United Methodist Church Members Protest Against Homosexuality In Harare

By Judith Matanire

Members of the United Methodist Church (UMC) in Harare have taken to the streets to protest against gays following the church’s recent controversial stance on same-sex marriages. Gathered outside the UMC head offices in Milton Park, Harare, the protesters are expressing their dissatisfaction with the church’s new position on LGBTQ+ rights.

Brandishing placards with messages such as “We cannot regionalize sin”, “Homosexuality is a threat to our culture”, and “We refuse same-sex marriages in the UMC”, the demonstrators are making their voices heard.

Their protest aims to convey their staunch opposition to any acceptance or normalization of same-sex relationships within the church.

Accompanied by their vocal outcry, the protesters are also presenting a petition to the UMC’s national leadership, urging them to uphold traditional values and reject any deviation from the established teachings of the church.

The protest reflects the deep divisions within the UMC over issues of sexuality and inclusion. While some members advocate for a more progressive and inclusive approach, others vehemently oppose any departure from traditional teachings on marriage and sexuality.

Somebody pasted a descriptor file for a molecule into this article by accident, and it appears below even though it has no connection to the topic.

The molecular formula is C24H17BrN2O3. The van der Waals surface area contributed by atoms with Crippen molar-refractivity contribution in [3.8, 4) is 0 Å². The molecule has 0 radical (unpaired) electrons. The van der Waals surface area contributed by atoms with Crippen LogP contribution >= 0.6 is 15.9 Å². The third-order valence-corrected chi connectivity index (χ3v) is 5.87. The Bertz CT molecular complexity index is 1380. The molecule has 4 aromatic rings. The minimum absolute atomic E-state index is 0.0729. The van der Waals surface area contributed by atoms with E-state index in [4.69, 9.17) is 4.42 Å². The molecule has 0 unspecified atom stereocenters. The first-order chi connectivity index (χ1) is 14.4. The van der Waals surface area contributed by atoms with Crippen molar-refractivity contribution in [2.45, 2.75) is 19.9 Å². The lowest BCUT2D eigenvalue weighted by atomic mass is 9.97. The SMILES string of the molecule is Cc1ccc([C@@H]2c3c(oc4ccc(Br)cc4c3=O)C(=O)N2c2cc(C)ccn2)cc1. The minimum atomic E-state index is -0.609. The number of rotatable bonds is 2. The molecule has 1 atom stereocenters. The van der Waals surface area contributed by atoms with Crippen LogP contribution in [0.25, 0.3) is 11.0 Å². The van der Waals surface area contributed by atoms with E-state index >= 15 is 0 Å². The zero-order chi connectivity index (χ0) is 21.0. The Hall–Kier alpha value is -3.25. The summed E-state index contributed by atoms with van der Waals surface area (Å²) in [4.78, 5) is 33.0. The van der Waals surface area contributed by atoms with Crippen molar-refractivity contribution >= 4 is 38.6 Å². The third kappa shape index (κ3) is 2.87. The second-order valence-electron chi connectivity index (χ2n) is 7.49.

Members of the United Methodist Church (UMC) in Harare are not alone in their protest against homosexuality. Their stance reflects broader sentiments within conservative factions of Christianity worldwide.

Across various denominations and regions, there are differing views on homosexuality, with some advocating for inclusion and acceptance, while others, like the protesters in Harare, vehemently oppose it.

Outside of Zimbabwe, discussions around homosexuality and LGBTQ+ rights within religious institutions have been ongoing for decades. In many parts of the world, particularly in Western countries, there has been a gradual shift towards greater acceptance a

nd inclusion of LGBTQ+ individuals within religious communities. However, this evolution has not been universal, and conservative elements within various denominations continue to resist such changes. *Nhau/Indaba*

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